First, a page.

The fourth part of the questionnaire was the Multidimensional Body-Self Relations Questionnaire. It was developed by Cash et al., in 2000 to measure different levels of satisfaction and dissatisfaction with body image and includes ten subscales such as appearance evaluation, appearance orientation, fitness evaluation, fitness orientation, health evaluation, health orientation, illness orientation, body areas satisfaction, overweight preoccupation, and self-classified weight. In the current study, two subscales of appearance evaluation and appearance orientation were used: the appearance evaluation subscale evaluates how attractive or unattractive and how happy or unhappy the individual feels with his/her physical appearance. The appearance orientation subscale assesses the time and efforts spent by the individual to look good. Lower scores indicate apathy about appearance and lack of attention and effort by the individual to look good. The validity of the subscales based on Cronbach's alpha was 0.77–0.91 and 0.77–0.90 for Iranian males and females, respectively.[10] The questionnaires were printed out to each respondent, and they were asked to mark the desired answers with a pen and take rest if felt tired. In addition, the researcher assistant accompanied them during the completion of the questionnaires to justify the questions in case of ambiguity.

Ethical principles were considered in the current study,[11],[12],[13],[14] that is, informed consent was obtained from all the participants, the research objectives were explained to participants, participation in the study was voluntary, and the participants were free to withdraw from the study at any time. Data were completed and collected by the researcher assistant (a member of the research team). All the completely filled questionnaires were analyzed by SPSS ver 20/IBM Corporation, Armonk, New York version; the Kolmogorov–Smirnov test was used to assess the normal distribution of data; t-test was also utilized to evaluate the two groups in terms of emotional intelligence, quality of life, and body image with a 95% confidence interval.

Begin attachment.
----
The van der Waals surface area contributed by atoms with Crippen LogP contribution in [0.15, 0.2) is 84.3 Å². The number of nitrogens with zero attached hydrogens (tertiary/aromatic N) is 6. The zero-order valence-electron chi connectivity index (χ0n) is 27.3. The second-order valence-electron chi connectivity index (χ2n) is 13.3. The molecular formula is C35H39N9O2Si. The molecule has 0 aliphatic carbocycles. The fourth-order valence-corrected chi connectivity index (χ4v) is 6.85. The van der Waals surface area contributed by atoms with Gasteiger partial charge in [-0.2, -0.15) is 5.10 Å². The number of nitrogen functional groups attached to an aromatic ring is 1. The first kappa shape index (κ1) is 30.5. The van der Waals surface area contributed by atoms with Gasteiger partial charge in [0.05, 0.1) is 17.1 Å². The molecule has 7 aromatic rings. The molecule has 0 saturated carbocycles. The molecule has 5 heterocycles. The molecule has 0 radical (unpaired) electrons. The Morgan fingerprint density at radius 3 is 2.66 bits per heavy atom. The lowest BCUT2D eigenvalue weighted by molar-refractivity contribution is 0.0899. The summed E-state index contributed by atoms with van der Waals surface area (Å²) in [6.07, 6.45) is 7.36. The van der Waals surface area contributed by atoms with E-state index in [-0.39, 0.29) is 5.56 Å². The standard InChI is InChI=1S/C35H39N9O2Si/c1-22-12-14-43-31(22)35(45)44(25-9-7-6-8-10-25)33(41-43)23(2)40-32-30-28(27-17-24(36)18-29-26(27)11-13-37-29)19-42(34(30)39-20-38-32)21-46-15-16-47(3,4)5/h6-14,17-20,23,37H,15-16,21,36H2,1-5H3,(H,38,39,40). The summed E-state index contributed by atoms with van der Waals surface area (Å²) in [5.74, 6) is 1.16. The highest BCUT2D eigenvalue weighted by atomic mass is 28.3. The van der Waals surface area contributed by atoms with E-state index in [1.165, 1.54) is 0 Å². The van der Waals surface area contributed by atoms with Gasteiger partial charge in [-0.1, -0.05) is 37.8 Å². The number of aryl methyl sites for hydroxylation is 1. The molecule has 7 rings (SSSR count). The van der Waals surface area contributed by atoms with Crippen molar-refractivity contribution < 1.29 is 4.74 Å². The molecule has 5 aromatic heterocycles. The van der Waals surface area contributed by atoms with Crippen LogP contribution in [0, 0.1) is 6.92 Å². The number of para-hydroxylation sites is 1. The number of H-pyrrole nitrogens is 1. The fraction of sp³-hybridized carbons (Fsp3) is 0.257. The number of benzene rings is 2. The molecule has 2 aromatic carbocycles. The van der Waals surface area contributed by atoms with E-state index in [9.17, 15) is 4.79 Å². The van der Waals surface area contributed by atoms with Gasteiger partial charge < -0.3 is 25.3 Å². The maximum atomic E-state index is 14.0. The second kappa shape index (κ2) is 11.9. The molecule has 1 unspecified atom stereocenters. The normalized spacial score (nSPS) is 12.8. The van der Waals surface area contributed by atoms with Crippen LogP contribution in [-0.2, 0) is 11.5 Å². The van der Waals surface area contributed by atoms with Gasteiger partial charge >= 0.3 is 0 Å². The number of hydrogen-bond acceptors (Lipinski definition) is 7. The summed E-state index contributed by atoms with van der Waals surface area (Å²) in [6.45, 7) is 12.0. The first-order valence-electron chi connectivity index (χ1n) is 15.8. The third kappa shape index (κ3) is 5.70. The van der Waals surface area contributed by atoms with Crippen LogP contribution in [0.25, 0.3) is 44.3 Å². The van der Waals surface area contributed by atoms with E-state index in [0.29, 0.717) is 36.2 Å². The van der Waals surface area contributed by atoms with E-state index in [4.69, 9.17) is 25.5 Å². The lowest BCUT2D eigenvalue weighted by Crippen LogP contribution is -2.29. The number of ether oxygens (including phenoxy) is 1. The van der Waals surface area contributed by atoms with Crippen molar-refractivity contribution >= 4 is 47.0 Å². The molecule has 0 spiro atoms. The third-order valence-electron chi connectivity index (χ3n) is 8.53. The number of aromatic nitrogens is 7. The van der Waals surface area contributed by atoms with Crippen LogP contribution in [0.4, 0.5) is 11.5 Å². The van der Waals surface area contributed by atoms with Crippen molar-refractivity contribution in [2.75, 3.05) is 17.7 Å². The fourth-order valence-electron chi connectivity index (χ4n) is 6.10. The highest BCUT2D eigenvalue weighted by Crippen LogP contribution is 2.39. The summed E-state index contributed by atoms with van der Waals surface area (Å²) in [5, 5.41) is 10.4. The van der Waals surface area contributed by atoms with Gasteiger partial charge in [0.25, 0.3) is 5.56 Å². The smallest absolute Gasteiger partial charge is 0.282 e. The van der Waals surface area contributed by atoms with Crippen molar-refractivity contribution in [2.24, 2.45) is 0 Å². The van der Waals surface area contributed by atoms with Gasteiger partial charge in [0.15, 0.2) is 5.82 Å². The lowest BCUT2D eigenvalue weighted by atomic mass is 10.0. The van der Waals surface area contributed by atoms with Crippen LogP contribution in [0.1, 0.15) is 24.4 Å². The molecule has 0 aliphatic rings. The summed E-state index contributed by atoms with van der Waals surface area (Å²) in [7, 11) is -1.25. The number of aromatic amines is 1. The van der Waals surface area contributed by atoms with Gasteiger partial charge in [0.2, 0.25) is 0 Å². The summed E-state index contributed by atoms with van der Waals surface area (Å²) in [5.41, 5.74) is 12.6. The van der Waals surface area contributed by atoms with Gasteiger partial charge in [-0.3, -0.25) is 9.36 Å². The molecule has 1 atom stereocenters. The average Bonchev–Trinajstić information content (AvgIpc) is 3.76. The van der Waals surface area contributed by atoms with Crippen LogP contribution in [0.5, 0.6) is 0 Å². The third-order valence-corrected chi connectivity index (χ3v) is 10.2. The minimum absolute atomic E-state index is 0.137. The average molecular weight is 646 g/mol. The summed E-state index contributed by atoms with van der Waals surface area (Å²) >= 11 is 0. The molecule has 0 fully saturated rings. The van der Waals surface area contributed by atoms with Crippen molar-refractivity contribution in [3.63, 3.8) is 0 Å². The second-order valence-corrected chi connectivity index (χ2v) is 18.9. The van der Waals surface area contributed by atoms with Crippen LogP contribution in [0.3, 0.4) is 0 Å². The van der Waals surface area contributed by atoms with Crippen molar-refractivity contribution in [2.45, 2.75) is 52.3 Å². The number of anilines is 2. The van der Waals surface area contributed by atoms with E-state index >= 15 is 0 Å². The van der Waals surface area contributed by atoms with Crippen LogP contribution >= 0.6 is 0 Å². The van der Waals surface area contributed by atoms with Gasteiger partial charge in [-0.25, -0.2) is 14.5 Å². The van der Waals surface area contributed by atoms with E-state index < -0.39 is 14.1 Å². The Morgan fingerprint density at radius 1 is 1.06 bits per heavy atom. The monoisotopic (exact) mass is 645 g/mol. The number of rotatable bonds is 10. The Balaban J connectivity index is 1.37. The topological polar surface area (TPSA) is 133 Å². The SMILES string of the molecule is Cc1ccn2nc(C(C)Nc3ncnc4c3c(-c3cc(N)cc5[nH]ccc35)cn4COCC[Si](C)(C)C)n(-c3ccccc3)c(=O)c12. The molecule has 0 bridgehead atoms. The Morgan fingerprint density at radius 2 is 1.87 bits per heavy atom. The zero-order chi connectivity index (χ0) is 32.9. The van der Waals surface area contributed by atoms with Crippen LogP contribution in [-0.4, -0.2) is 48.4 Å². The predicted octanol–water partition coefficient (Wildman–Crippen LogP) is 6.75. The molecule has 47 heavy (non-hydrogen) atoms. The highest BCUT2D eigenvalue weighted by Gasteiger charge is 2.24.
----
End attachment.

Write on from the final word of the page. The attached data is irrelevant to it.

Results Top


A total of 160 questionnaires were collected, and the respond rate was 100% (no drops out). The data were then analyzed. The mean ± standard deviation age of the study participants was 26.12 ± 3.19 years, of which 128 (80%) were female. In addition, 114 (71.25%) had higher educations, and 80 (50%) were married. The analysis of demographic data using the Kolmogorov–Smirnov test showed normal distribution of data, and there were no significant differences between the two groups in all the studied variables (P ≥ 0.119) [Table 1].
Table 1: Comparison of the demographic information between the study groups

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The evaluation of the components of emotional intelligence indicated no significant difference between the two groups in the overall mean of emotional intelligence and subcomponents such as self-awareness, self-control, empathy, and self-motivation, while the mean scores of social skill in the rhinoplasty group was significantly lower than that of the control group (P = 0.019); hence, with 95% confidence interval, it can be concluded that the social skills of ordinary individuals were higher than that of rhinoplasty candidates [Table 2].